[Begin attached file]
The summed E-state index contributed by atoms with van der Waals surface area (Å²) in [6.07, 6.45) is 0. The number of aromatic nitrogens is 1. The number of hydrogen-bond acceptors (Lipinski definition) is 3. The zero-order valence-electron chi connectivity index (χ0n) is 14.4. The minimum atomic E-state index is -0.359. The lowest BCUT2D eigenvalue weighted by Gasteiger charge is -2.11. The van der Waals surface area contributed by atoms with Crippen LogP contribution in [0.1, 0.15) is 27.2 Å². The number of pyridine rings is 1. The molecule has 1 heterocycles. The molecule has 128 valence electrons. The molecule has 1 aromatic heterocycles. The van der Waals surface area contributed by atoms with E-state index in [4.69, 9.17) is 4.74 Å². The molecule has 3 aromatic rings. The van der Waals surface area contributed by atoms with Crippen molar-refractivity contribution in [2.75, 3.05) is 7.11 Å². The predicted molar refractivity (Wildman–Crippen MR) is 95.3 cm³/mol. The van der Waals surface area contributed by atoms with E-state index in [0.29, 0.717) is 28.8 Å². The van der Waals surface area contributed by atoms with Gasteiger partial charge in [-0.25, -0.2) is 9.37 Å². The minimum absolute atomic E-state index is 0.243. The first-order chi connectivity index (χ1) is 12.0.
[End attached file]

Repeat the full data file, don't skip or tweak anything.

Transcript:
The summed E-state index contributed by atoms with van der Waals surface area (Å²) in [6.07, 6.45) is 0. The number of aromatic nitrogens is 1. The number of hydrogen-bond acceptors (Lipinski definition) is 3. The zero-order valence-electron chi connectivity index (χ0n) is 14.4. The minimum atomic E-state index is -0.359. The lowest BCUT2D eigenvalue weighted by Gasteiger charge is -2.11. The van der Waals surface area contributed by atoms with Crippen LogP contribution in [0.1, 0.15) is 27.2 Å². The number of pyridine rings is 1. The molecule has 1 heterocycles. The molecule has 128 valence electrons. The molecule has 1 aromatic heterocycles. The van der Waals surface area contributed by atoms with E-state index in [4.69, 9.17) is 4.74 Å². The molecule has 3 aromatic rings. The van der Waals surface area contributed by atoms with Crippen molar-refractivity contribution in [2.75, 3.05) is 7.11 Å². The predicted molar refractivity (Wildman–Crippen MR) is 95.3 cm³/mol. The van der Waals surface area contributed by atoms with E-state index in [0.29, 0.717) is 28.8 Å². The van der Waals surface area contributed by atoms with Gasteiger partial charge in [-0.25, -0.2) is 9.37 Å². The minimum absolute atomic E-state index is 0.243. The first-order chi connectivity index (χ1) is 12.0.